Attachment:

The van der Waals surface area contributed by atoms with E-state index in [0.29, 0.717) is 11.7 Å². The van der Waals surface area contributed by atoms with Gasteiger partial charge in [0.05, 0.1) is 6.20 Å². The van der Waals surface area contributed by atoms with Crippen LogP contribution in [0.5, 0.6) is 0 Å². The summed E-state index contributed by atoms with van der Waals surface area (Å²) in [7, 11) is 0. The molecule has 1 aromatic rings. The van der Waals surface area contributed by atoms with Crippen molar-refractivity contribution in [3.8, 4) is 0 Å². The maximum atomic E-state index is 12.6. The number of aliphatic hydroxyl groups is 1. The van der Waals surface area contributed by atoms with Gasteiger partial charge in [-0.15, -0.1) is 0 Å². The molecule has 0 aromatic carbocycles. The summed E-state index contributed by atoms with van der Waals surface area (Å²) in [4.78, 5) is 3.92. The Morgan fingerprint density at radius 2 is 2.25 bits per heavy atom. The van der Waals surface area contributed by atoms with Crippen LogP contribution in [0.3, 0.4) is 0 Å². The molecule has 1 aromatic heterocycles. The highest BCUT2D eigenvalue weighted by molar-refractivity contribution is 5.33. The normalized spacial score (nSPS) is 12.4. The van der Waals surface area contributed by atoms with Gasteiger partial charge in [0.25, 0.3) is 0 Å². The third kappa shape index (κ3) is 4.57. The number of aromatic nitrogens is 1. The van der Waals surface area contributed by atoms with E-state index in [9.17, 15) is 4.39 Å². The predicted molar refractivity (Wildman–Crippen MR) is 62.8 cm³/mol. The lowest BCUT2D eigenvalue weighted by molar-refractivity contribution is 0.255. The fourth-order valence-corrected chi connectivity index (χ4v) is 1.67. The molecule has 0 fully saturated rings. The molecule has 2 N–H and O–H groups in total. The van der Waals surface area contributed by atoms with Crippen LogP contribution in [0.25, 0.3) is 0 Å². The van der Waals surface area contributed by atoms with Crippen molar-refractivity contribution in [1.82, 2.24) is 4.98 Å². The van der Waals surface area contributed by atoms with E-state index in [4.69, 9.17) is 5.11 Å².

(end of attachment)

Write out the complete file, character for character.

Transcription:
The van der Waals surface area contributed by atoms with E-state index in [0.29, 0.717) is 11.7 Å². The van der Waals surface area contributed by atoms with Gasteiger partial charge in [0.05, 0.1) is 6.20 Å². The van der Waals surface area contributed by atoms with Crippen LogP contribution in [0.5, 0.6) is 0 Å². The summed E-state index contributed by atoms with van der Waals surface area (Å²) in [7, 11) is 0. The molecule has 1 aromatic rings. The van der Waals surface area contributed by atoms with Crippen molar-refractivity contribution in [3.8, 4) is 0 Å². The maximum atomic E-state index is 12.6. The number of aliphatic hydroxyl groups is 1. The van der Waals surface area contributed by atoms with Gasteiger partial charge in [-0.15, -0.1) is 0 Å². The molecule has 0 aromatic carbocycles. The summed E-state index contributed by atoms with van der Waals surface area (Å²) in [4.78, 5) is 3.92. The Morgan fingerprint density at radius 2 is 2.25 bits per heavy atom. The van der Waals surface area contributed by atoms with Crippen LogP contribution in [0.3, 0.4) is 0 Å². The molecule has 1 aromatic heterocycles. The highest BCUT2D eigenvalue weighted by molar-refractivity contribution is 5.33. The normalized spacial score (nSPS) is 12.4. The van der Waals surface area contributed by atoms with Gasteiger partial charge in [0.25, 0.3) is 0 Å². The third kappa shape index (κ3) is 4.57. The number of aromatic nitrogens is 1. The van der Waals surface area contributed by atoms with E-state index in [9.17, 15) is 4.39 Å². The predicted molar refractivity (Wildman–Crippen MR) is 62.8 cm³/mol. The lowest BCUT2D eigenvalue weighted by molar-refractivity contribution is 0.255. The fourth-order valence-corrected chi connectivity index (χ4v) is 1.67. The molecule has 0 fully saturated rings. The molecule has 2 N–H and O–H groups in total. The van der Waals surface area contributed by atoms with Crippen LogP contribution in [0.25, 0.3) is 0 Å². The van der Waals surface area contributed by atoms with Crippen molar-refractivity contribution in [1.82, 2.24) is 4.98 Å². The van der Waals surface area contributed by atoms with E-state index in [4.69, 9.17) is 5.11 Å².